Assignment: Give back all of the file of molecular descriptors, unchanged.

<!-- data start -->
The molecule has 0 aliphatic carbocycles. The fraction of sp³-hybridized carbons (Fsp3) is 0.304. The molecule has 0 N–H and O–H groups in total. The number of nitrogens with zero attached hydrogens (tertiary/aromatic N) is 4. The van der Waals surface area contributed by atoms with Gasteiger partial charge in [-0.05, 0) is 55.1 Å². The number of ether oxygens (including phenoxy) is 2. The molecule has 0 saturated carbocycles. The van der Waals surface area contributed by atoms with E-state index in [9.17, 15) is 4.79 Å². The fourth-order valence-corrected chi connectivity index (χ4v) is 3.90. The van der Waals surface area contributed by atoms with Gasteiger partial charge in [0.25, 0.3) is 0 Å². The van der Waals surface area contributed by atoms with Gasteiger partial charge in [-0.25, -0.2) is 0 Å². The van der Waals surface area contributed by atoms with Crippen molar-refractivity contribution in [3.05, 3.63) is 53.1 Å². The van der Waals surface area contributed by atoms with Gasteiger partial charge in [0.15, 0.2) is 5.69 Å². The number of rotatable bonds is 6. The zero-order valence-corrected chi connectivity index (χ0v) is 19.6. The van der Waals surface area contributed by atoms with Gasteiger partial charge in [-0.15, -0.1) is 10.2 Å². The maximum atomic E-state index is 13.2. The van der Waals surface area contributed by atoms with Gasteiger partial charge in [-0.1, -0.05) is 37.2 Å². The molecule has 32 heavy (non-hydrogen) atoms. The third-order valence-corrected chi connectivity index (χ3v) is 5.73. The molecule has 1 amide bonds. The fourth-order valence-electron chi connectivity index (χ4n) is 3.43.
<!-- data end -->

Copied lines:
The molecule has 0 aliphatic carbocycles. The fraction of sp³-hybridized carbons (Fsp3) is 0.304. The molecule has 0 N–H and O–H groups in total. The number of nitrogens with zero attached hydrogens (tertiary/aromatic N) is 4. The van der Waals surface area contributed by atoms with Gasteiger partial charge in [-0.05, 0) is 55.1 Å². The number of ether oxygens (including phenoxy) is 2. The molecule has 0 saturated carbocycles. The van der Waals surface area contributed by atoms with E-state index in [9.17, 15) is 4.79 Å². The fourth-order valence-corrected chi connectivity index (χ4v) is 3.90. The van der Waals surface area contributed by atoms with Gasteiger partial charge in [0.25, 0.3) is 0 Å². The van der Waals surface area contributed by atoms with Gasteiger partial charge in [-0.25, -0.2) is 0 Å². The van der Waals surface area contributed by atoms with Crippen molar-refractivity contribution in [3.05, 3.63) is 53.1 Å². The van der Waals surface area contributed by atoms with Gasteiger partial charge in [0.15, 0.2) is 5.69 Å². The number of rotatable bonds is 6. The zero-order valence-corrected chi connectivity index (χ0v) is 19.6. The van der Waals surface area contributed by atoms with Gasteiger partial charge in [-0.15, -0.1) is 10.2 Å². The maximum atomic E-state index is 13.2. The van der Waals surface area contributed by atoms with Gasteiger partial charge in [-0.1, -0.05) is 37.2 Å². The molecule has 32 heavy (non-hydrogen) atoms. The third-order valence-corrected chi connectivity index (χ3v) is 5.73. The molecule has 1 amide bonds. The fourth-order valence-electron chi connectivity index (χ4n) is 3.43.